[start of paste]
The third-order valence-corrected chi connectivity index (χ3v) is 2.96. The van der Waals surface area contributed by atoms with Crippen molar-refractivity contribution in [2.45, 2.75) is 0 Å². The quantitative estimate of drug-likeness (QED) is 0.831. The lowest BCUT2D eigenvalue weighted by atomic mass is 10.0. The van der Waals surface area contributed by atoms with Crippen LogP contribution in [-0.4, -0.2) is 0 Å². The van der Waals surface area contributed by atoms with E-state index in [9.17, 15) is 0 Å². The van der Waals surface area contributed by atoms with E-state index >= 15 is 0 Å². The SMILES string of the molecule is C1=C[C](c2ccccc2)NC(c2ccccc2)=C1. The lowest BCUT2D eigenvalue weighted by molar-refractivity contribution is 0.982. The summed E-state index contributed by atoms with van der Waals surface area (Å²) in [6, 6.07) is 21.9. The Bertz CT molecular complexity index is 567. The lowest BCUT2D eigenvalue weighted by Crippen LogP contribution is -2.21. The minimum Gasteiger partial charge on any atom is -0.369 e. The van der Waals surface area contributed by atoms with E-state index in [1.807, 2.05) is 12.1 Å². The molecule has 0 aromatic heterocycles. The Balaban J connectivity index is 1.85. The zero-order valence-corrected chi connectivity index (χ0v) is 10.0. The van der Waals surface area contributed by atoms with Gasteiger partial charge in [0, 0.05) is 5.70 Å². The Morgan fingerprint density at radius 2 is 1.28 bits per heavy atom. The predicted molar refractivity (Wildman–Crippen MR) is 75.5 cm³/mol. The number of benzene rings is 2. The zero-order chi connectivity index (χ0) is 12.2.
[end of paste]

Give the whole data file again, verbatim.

The third-order valence-corrected chi connectivity index (χ3v) is 2.96. The van der Waals surface area contributed by atoms with Crippen molar-refractivity contribution in [2.45, 2.75) is 0 Å². The quantitative estimate of drug-likeness (QED) is 0.831. The lowest BCUT2D eigenvalue weighted by atomic mass is 10.0. The van der Waals surface area contributed by atoms with Crippen LogP contribution in [-0.4, -0.2) is 0 Å². The van der Waals surface area contributed by atoms with E-state index in [9.17, 15) is 0 Å². The van der Waals surface area contributed by atoms with E-state index >= 15 is 0 Å². The SMILES string of the molecule is C1=C[C](c2ccccc2)NC(c2ccccc2)=C1. The lowest BCUT2D eigenvalue weighted by molar-refractivity contribution is 0.982. The summed E-state index contributed by atoms with van der Waals surface area (Å²) in [6, 6.07) is 21.9. The Bertz CT molecular complexity index is 567. The lowest BCUT2D eigenvalue weighted by Crippen LogP contribution is -2.21. The minimum Gasteiger partial charge on any atom is -0.369 e. The van der Waals surface area contributed by atoms with E-state index in [1.807, 2.05) is 12.1 Å². The molecule has 0 aromatic heterocycles. The Balaban J connectivity index is 1.85. The zero-order valence-corrected chi connectivity index (χ0v) is 10.0. The van der Waals surface area contributed by atoms with Gasteiger partial charge in [0, 0.05) is 5.70 Å². The Morgan fingerprint density at radius 2 is 1.28 bits per heavy atom. The predicted molar refractivity (Wildman–Crippen MR) is 75.5 cm³/mol. The number of benzene rings is 2. The zero-order chi connectivity index (χ0) is 12.2.